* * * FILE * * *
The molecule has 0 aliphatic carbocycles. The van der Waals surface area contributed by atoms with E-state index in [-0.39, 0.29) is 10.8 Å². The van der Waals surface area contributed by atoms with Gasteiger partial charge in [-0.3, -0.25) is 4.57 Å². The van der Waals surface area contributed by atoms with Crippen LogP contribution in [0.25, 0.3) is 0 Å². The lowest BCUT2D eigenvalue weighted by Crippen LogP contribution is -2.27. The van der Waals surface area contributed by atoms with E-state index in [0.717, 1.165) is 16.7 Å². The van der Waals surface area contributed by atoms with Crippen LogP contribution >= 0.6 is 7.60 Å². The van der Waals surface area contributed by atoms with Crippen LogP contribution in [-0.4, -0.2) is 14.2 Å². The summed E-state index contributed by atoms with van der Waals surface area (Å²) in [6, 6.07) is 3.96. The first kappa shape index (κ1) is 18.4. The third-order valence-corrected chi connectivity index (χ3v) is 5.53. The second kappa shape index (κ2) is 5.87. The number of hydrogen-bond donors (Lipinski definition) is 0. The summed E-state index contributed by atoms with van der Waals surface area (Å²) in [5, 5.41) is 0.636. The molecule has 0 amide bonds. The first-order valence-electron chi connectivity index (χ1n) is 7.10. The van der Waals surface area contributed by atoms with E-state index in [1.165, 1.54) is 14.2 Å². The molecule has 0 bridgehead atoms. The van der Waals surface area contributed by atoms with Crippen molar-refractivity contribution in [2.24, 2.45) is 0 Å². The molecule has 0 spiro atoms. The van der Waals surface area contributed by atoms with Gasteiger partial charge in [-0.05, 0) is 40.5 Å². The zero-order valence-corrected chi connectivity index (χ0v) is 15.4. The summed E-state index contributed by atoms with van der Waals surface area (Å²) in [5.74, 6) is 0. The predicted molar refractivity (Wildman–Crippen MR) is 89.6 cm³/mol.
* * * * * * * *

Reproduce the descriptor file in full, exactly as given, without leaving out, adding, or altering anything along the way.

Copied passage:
The molecule has 0 aliphatic carbocycles. The van der Waals surface area contributed by atoms with E-state index in [-0.39, 0.29) is 10.8 Å². The van der Waals surface area contributed by atoms with Gasteiger partial charge in [-0.3, -0.25) is 4.57 Å². The van der Waals surface area contributed by atoms with Crippen LogP contribution in [0.25, 0.3) is 0 Å². The lowest BCUT2D eigenvalue weighted by Crippen LogP contribution is -2.27. The van der Waals surface area contributed by atoms with E-state index in [0.717, 1.165) is 16.7 Å². The van der Waals surface area contributed by atoms with Crippen LogP contribution >= 0.6 is 7.60 Å². The van der Waals surface area contributed by atoms with Crippen LogP contribution in [-0.4, -0.2) is 14.2 Å². The summed E-state index contributed by atoms with van der Waals surface area (Å²) in [6, 6.07) is 3.96. The first kappa shape index (κ1) is 18.4. The third-order valence-corrected chi connectivity index (χ3v) is 5.53. The second kappa shape index (κ2) is 5.87. The number of hydrogen-bond donors (Lipinski definition) is 0. The summed E-state index contributed by atoms with van der Waals surface area (Å²) in [5, 5.41) is 0.636. The molecule has 0 amide bonds. The first-order valence-electron chi connectivity index (χ1n) is 7.10. The van der Waals surface area contributed by atoms with E-state index in [1.165, 1.54) is 14.2 Å². The molecule has 0 bridgehead atoms. The van der Waals surface area contributed by atoms with Crippen molar-refractivity contribution in [2.24, 2.45) is 0 Å². The molecule has 0 spiro atoms. The van der Waals surface area contributed by atoms with Gasteiger partial charge in [-0.05, 0) is 40.5 Å². The zero-order valence-corrected chi connectivity index (χ0v) is 15.4. The summed E-state index contributed by atoms with van der Waals surface area (Å²) in [5.74, 6) is 0. The predicted molar refractivity (Wildman–Crippen MR) is 89.6 cm³/mol.